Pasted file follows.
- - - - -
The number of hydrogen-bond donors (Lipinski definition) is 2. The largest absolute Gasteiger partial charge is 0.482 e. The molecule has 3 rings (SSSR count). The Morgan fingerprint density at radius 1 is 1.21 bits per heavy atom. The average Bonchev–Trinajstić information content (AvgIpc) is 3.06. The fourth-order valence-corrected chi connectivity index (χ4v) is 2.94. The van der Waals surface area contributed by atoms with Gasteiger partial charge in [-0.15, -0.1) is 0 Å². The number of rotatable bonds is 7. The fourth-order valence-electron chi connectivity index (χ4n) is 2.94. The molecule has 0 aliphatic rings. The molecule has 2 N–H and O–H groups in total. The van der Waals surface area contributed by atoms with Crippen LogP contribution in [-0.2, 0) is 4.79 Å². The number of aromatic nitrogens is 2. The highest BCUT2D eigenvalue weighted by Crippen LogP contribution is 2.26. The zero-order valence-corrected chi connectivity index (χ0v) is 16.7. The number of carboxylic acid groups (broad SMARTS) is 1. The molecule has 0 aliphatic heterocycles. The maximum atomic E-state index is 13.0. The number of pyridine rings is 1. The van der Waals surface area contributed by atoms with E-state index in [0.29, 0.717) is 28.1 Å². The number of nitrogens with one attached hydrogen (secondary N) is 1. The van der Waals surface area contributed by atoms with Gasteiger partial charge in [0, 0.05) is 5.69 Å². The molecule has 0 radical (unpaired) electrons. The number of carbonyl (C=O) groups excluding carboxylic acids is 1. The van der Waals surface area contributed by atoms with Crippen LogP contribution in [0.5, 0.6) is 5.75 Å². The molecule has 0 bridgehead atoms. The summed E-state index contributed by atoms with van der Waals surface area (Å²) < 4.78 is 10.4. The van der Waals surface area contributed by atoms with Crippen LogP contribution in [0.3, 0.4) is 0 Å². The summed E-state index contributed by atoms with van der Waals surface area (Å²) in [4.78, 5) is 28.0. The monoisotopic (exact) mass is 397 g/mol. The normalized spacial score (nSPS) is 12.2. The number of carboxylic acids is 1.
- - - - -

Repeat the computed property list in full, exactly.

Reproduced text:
The number of hydrogen-bond donors (Lipinski definition) is 2. The largest absolute Gasteiger partial charge is 0.482 e. The molecule has 3 rings (SSSR count). The Morgan fingerprint density at radius 1 is 1.21 bits per heavy atom. The average Bonchev–Trinajstić information content (AvgIpc) is 3.06. The fourth-order valence-corrected chi connectivity index (χ4v) is 2.94. The van der Waals surface area contributed by atoms with Gasteiger partial charge in [-0.15, -0.1) is 0 Å². The number of rotatable bonds is 7. The fourth-order valence-electron chi connectivity index (χ4n) is 2.94. The molecule has 0 aliphatic rings. The molecule has 2 N–H and O–H groups in total. The van der Waals surface area contributed by atoms with Crippen LogP contribution in [-0.2, 0) is 4.79 Å². The number of aromatic nitrogens is 2. The highest BCUT2D eigenvalue weighted by Crippen LogP contribution is 2.26. The zero-order valence-corrected chi connectivity index (χ0v) is 16.7. The number of carboxylic acid groups (broad SMARTS) is 1. The molecule has 0 aliphatic heterocycles. The maximum atomic E-state index is 13.0. The number of pyridine rings is 1. The van der Waals surface area contributed by atoms with E-state index in [0.29, 0.717) is 28.1 Å². The number of nitrogens with one attached hydrogen (secondary N) is 1. The van der Waals surface area contributed by atoms with Gasteiger partial charge in [0, 0.05) is 5.69 Å². The molecule has 0 radical (unpaired) electrons. The number of carbonyl (C=O) groups excluding carboxylic acids is 1. The van der Waals surface area contributed by atoms with Crippen LogP contribution in [0.5, 0.6) is 5.75 Å². The molecule has 0 bridgehead atoms. The summed E-state index contributed by atoms with van der Waals surface area (Å²) < 4.78 is 10.4. The van der Waals surface area contributed by atoms with Crippen LogP contribution in [0.3, 0.4) is 0 Å². The summed E-state index contributed by atoms with van der Waals surface area (Å²) in [4.78, 5) is 28.0. The monoisotopic (exact) mass is 397 g/mol. The normalized spacial score (nSPS) is 12.2. The number of carboxylic acids is 1.